As for individualism, I find that as I open I encounter issues and knots that are trans-personal, intersubjective in the strong sense of that word: common possessions of a group or community of which I am a part. My language may be the limits of my world, as Wittgenstein put it, but my language is never wholly mine in the liberal individualist sense of a personal possession. "I" am always a node in a network, located at the intersection of a whole set of boundaries and articulations and concerns and contexts; the further I go "into" myself when opening, the more I find others and connexions to them. when I was reading tarot cards for people, I had to first open myself so that I could follow the subtle connexions that the subject was following in knitting together her or his narrative. There are subtle cues, some physical, most not physical but mental or spiritual, that reveal points of tension in such a setting; I find that the best thing to do is to try to remain open and then simply go where I am subtly pushed by intuition -- a kind of spiritual discernment. At that point I am no longer certain whether I am working on "my" issues or someone else's issues, and I don't think that it much matters. We are working on our issues and points of tension, with the goal always remaining that profound inner peace and openness. If I think about it too hard, it doesn't work very well, and I relapse into acting from my soul/mind/contingently articulated self -- which is fine for a strictly delimited context, but if one is trying to work directly on the parameters of that context, such activity is self-defeating and gets stuck in a performative contradiction.

Pedagogy is like this for me. My colleagues talk a lot about "class preparation," by which they seem to mean something having to do with getting notes and information in order. I don't get this. For classes in which I am lecturing, sure, I like to have some sort of outline to work from, and these days I like to use Apple's Keynote to put bullet-point notes up on the screen; these become the sheet music around which I will improvise. But for class discussion? "Preparation" for me usually means re-reading the text(s) that we will be discussing so that they are fresh in my mind, and then trying to relax and open before and during the discussion. In so doing, I often take advantage of Heidegger's maybe-not-strictly-accurate-but-who-the-heck-cares-anyway etymological connection between "think," "thank," and the old Anglo-Saxon term thanc, meaning "heart" -- which, in accordance with the typical Heideggerian obsession with forests, is then somehow linked up with a sacred grove of trees in he middle of the woods. [Forget Smokey the Bear; if you want a serious defender of the forests, try Heidegger, who I tend to picture out there in the woods with his walking stick wearing lederhosen and a feathered cap, allowing thought of Being to unfold from the clearing/Lichtung that he is. Remember, kids, only you can prevent the decline of man into inauthenticity and technology.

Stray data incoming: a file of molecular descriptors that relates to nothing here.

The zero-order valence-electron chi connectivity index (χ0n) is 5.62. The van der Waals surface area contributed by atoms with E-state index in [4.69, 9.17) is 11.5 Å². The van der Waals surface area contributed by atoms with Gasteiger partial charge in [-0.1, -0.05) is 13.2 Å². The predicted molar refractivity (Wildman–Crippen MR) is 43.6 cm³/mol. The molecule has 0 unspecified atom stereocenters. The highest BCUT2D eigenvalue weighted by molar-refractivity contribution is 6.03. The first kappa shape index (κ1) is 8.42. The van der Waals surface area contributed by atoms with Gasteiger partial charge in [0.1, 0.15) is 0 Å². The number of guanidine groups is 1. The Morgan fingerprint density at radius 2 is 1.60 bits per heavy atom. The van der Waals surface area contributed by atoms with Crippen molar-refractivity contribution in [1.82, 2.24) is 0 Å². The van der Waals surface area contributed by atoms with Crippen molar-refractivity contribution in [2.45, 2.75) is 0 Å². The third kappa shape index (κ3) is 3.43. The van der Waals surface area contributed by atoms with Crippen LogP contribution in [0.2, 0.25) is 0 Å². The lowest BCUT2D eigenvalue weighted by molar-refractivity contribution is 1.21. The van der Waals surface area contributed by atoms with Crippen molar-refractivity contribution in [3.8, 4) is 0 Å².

Anyway, the tight interconnection between thinking (an activity of the soul) and opening (an "activity," more or less, of the heart or spirit) heartens [sorry, couldn't resist the pun] me. As we discuss some issue in class, think it through communally, we open; the conversation flows, knots of intersubjective tension are disclosed, massaged, dissolved; we start to world together, and all of our horizons meld and fuse and change. Then class ends and we are left to our own devices until the next session, when hopefully the process begins again. I only run every other day; rest is important, to allow time for the muscles to recover from the stress placed on them by running. Then we can run and open again, without pulling something and producing pain while walking. and slowly, over time, we can build up to doing this more and more, and maybe even being more open together more of the time.

Of course, there is a way that rehabilitation never ends. After my knee is better, I disclose other points of tension and pain, other knots in the intersubjective context, other places where the spirit (for lack of a better term) gets stuck. Releasing that flow, helping to provoke openness, remains, I think, the central pedagogical task. Whether the students retain any information or any practical skills is a decidedly secondary or tertiary issue. All I can do is push and prod, try to be aware of the points of tension on/in my own horizon (which is as little "my own" as the language that I use to express and disclose it), and go where my intuition pushes me. Knee braces and walk breaks also help.

[Posted with ecto]

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"Academia als Beruf," or, an occasional record of the various aspects of my life as an academic. Written by "21stCWeber," an arrogant handle I know…but I must confess that I do want to be Weber when and if I grow up :-)